However, as the date of the primaries began to approach, "sources close to Peretz" started making statements doubting the need for them. Indeed, the party's constitution was made to be upheld. But in view of the fact that the situation in other parties is worse, and some parties' institutions are mere props while one person decides on the list of candidates, Peretz's desire to put himself up for reelection in six months has also weakened.
It is saddening to see that despite the existing tools and rules, personal motives prevail and interested parties can always find an interpretation to justify changing the rules of the game at the suitable moment. Thus Shimon Peres managed to prevent early primaries after losing the elections to Ariel Sharon, and thus Labor's central committee may decide tomorrow whether to hold the primaries in May 2007, as the constitution requires, or postpone them until Peretz's chances of winning improve.
In the past week, several petitions were filed against holding the primaries, using Peres' precedent as an argument for putting off the leadership face-off by 35 months. Now the party's central committee will have to decide whether to change the constitution. Some say this is not the time for dispute and contention, and that the party's ministers must be given a chance to rehabilitate the country and the Israel Defense Forces after the war in Lebanon.
Labor's central committee members must understand that the primaries are not merely an internal party affair, precisely because of the need to rehabilitate the public's confidence in the Israel Defense Forces, replace the chief of staff and learn the lessons from the failure of the war, which Peretz initiated and led, among others. They must understand that the primaries are not an internal affair precisely because it is clear today that Peretz should not have been defense minister to begin with and it is doubtful whether he understands his mistake even in retrospect.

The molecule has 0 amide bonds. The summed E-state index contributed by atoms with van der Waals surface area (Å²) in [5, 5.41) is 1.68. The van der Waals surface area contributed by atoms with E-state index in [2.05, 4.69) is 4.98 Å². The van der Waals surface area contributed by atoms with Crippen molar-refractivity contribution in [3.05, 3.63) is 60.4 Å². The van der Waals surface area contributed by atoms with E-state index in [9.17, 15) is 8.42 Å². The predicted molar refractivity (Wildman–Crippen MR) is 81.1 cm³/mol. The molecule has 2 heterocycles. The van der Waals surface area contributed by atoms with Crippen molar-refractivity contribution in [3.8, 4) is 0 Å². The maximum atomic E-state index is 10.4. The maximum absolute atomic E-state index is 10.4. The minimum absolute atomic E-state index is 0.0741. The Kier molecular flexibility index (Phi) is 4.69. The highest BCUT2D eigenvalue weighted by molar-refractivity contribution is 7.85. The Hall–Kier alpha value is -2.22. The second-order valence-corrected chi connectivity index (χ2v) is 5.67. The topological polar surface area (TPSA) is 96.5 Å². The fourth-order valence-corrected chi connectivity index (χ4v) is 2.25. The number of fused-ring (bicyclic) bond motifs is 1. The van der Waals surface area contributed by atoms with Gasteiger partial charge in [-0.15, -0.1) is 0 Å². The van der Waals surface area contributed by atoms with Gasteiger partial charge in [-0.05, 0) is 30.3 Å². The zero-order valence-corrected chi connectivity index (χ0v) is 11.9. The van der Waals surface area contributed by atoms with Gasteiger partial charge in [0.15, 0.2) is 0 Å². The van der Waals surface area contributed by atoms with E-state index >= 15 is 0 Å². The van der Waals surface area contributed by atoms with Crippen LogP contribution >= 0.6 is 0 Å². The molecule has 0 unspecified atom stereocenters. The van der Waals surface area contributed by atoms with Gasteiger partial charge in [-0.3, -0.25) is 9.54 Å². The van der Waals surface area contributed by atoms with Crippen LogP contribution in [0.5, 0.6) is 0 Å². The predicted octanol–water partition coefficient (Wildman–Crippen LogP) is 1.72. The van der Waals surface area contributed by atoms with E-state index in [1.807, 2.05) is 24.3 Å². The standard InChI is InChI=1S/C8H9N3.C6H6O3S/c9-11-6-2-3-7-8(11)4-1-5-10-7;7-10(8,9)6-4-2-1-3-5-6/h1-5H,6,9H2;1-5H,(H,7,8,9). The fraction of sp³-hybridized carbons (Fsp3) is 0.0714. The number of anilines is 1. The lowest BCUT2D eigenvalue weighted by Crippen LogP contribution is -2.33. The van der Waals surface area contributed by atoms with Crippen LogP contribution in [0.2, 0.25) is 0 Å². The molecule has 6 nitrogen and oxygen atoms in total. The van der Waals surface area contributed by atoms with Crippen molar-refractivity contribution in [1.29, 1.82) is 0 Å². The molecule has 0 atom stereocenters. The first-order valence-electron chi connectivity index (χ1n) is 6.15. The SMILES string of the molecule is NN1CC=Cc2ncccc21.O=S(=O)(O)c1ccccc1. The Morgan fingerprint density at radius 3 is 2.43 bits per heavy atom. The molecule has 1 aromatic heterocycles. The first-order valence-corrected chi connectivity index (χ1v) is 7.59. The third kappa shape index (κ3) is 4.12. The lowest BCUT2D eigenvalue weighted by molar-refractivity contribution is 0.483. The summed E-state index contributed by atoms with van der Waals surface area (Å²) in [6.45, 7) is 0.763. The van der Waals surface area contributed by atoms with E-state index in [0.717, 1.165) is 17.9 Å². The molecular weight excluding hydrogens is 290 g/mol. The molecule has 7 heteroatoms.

Labor under Peretz's leadership is not succeeding in making an impression because the public, the army and the prime minister have no confidence in its leader. It has recently transpired that he cannot, or will not, even evacuate illegal outposts. His agreement to add Avigdor Lieberman to the cabinet in a position dealing with security issues also reflects Peretz's lack of authority and presence in the areas he is in charge of. Peretz entered office with a false, unfounded feeling of security and is continuing to behave in this manner even after the war. If he manages to rehabilitate his political power by putting off the primaries and holding a new membership census in Labor, it will appear that political wheeling and dealing is all he is good at.
Labor's central committee meeting is a moment of truth and an opportunity, because it provides an occasion to shake the government out of the stagnation of war encompassing it. It is also an opportunity to treat the candidacy for defense minister more seriously.